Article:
Present in their paintings, pottery, and even tattoos, Viking knots later were adopted by Christians as a symbol of the Holy Trinity and used to decorate churches and religious manuscripts.
When wondering to yourself, Did Vikings Use Celtic Knots? Consider that Celtic knots were actually an important element used by both Celts and Vikings in their artwork.
Vikings used Celtic knots, but there are significant differences between the symbols used by old druids and those that embellish the fierce warriors’ ale horns. We will walk through the history and differences of these interwoven patterns used by both Celtic and Norse cultures.
Photo by Barnabas Davoti: https://www.pexels.com/photo/photograph-of-a-brown-wooden-sailboat-8876098/
What is the history of Viking Knots?
Celtic knots originate in the third century AD, in the late Roman Empire. However, the oldest knotwork comes from the Dublin area, and it seems to have its roots in Neolithic times.
The ancient druids used the Celtic spiral knot to decorate temples and other spiritual monuments.
As a symbol of eternal life and movement through the cosmos, the Celtic spiral knot was used as a token of love in the Scottish regions.
The Vikings raided the shores of the Scottish Orkney Islands during 1200AD, the same period when the Celtic knots started to appear in their artwork. They even made their way down to Cornwall and Ireland.
Photo by Daisa TJ: https://www.pexels.com/photo/man-holding-sword-3408420/
The similarities between the Celtic knots used by the Celts and Vikings are apparent, although there are some differences. Next, we will examine these differences and how the Vikings changed the Celtic symbol.
The first difference when examining Celtic knots used by Vikings is their looser form. Celtic knotwork is more symmetrical, denser, and abstract. Also, the knots used by Celts include abstractions of vegetation like trees, ivy, or mistletoe.
The Viking knots often incorporate animal figures such as dragon heads.
One of the most used Viking knotwork forms is the Valknut or the Knot of the Slain. This knot symbolizes the dead warriors who ascended to Valhalla after their death in battle. Becoming part of Odin’s army, these warriors will fight during Ragnarok for the sake of the world.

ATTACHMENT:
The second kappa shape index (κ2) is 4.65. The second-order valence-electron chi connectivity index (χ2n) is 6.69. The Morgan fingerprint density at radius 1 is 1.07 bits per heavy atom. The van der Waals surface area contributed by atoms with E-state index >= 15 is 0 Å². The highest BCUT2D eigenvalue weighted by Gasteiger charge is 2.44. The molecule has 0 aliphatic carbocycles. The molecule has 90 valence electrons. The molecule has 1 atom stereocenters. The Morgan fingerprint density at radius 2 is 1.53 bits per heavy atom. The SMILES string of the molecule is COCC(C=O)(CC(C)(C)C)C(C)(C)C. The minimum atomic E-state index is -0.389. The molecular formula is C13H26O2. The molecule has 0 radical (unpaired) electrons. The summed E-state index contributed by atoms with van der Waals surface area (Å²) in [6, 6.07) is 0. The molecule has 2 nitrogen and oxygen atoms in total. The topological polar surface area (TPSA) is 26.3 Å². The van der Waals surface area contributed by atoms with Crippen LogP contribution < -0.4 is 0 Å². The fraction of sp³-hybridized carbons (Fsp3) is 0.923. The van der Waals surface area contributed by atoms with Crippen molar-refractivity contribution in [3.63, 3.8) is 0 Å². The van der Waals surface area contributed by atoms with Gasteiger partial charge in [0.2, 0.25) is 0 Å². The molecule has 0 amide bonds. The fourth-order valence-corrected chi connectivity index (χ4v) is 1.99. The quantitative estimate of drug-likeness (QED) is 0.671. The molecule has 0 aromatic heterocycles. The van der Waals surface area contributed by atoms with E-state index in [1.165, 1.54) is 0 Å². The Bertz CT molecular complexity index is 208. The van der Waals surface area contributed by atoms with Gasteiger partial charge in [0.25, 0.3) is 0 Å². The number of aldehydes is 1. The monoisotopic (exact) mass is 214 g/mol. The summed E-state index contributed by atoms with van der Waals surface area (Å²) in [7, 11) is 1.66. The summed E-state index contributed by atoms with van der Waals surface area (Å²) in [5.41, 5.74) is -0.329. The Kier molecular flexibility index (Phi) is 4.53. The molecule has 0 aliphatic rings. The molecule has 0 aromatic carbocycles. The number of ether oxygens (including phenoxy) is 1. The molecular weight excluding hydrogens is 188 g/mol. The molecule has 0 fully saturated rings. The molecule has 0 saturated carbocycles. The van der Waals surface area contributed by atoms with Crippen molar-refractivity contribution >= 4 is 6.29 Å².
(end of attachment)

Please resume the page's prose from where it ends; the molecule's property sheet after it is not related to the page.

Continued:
The meaning of the three interlocking triangles is the cycle of life and death. Also, the nine points symbolize the nine worlds of Norse mythology.
At a closer look, the Valknut is quite similar to the Celtic knot known as triquetra. Triquetra, adopted by the Christians as a symbol of unity and the Holy Trinity, has a round shape compared to the Norse Valknut.
Although the original significance of the Valknut is lost to time, nowadays, its meaning is related to courage, bravery, and destiny throughout this life and the next one.
Modern Symbolism of Celtic Knots
Although the times of the fierce Viking warriors are long gone, the symbols and elements of their culture still have a significant impact. These knots have a mixed symbolism between the power of faith and love and are used to adorn delicate jewelry or clothing.
Like the ancient Norse populations, many people choose Celtic knots for tattoo designs, thus gaining strength from the powerful meaning behind the intricate shapes. Also, many young people choose jewelry inspired by the Celtic knots as a token of love.
Celtic knots often appear in handmade jewelry collections that are unique and inspired by true Celtic symbols. Feel free to shop here for jewelry to gift your loved ones, thus proving your friendship, loyalty, or love.